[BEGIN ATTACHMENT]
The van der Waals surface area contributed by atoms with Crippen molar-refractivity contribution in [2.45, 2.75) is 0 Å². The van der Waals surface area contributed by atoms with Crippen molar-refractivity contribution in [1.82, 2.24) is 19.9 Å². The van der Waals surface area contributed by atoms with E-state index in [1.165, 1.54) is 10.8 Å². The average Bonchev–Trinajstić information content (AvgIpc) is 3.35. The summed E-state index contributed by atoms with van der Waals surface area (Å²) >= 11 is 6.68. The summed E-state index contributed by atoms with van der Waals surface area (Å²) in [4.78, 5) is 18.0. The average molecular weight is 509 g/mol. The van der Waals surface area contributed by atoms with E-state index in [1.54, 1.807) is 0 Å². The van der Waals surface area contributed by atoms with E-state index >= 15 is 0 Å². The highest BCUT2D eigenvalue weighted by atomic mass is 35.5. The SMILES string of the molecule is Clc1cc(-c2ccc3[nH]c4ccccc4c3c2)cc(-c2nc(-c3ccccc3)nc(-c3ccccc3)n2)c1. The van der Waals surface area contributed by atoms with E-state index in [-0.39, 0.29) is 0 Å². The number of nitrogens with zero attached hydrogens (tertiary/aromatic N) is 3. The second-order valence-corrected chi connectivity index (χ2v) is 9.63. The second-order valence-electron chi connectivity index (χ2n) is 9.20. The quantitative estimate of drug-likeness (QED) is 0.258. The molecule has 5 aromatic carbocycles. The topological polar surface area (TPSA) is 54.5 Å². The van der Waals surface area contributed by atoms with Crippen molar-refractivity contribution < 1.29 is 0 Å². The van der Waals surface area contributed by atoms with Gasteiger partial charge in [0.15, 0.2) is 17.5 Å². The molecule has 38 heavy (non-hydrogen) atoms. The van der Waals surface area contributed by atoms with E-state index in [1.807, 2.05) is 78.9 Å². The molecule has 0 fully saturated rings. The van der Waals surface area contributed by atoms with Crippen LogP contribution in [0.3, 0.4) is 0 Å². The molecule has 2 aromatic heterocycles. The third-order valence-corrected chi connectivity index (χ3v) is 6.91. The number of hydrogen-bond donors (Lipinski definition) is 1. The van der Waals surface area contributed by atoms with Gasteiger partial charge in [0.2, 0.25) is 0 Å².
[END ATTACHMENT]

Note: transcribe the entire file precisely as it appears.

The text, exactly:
The van der Waals surface area contributed by atoms with Crippen molar-refractivity contribution in [2.45, 2.75) is 0 Å². The van der Waals surface area contributed by atoms with Crippen molar-refractivity contribution in [1.82, 2.24) is 19.9 Å². The van der Waals surface area contributed by atoms with E-state index in [1.165, 1.54) is 10.8 Å². The average Bonchev–Trinajstić information content (AvgIpc) is 3.35. The summed E-state index contributed by atoms with van der Waals surface area (Å²) >= 11 is 6.68. The summed E-state index contributed by atoms with van der Waals surface area (Å²) in [4.78, 5) is 18.0. The average molecular weight is 509 g/mol. The van der Waals surface area contributed by atoms with E-state index in [1.54, 1.807) is 0 Å². The van der Waals surface area contributed by atoms with E-state index >= 15 is 0 Å². The highest BCUT2D eigenvalue weighted by atomic mass is 35.5. The SMILES string of the molecule is Clc1cc(-c2ccc3[nH]c4ccccc4c3c2)cc(-c2nc(-c3ccccc3)nc(-c3ccccc3)n2)c1. The van der Waals surface area contributed by atoms with E-state index in [-0.39, 0.29) is 0 Å². The number of nitrogens with zero attached hydrogens (tertiary/aromatic N) is 3. The second-order valence-corrected chi connectivity index (χ2v) is 9.63. The second-order valence-electron chi connectivity index (χ2n) is 9.20. The quantitative estimate of drug-likeness (QED) is 0.258. The molecule has 5 aromatic carbocycles. The topological polar surface area (TPSA) is 54.5 Å². The van der Waals surface area contributed by atoms with Crippen molar-refractivity contribution < 1.29 is 0 Å². The van der Waals surface area contributed by atoms with Gasteiger partial charge in [0.15, 0.2) is 17.5 Å². The molecule has 38 heavy (non-hydrogen) atoms. The van der Waals surface area contributed by atoms with E-state index in [1.807, 2.05) is 78.9 Å². The molecule has 0 fully saturated rings. The van der Waals surface area contributed by atoms with Crippen LogP contribution in [0.3, 0.4) is 0 Å². The molecule has 2 aromatic heterocycles. The third-order valence-corrected chi connectivity index (χ3v) is 6.91. The number of hydrogen-bond donors (Lipinski definition) is 1. The van der Waals surface area contributed by atoms with Gasteiger partial charge in [0.2, 0.25) is 0 Å².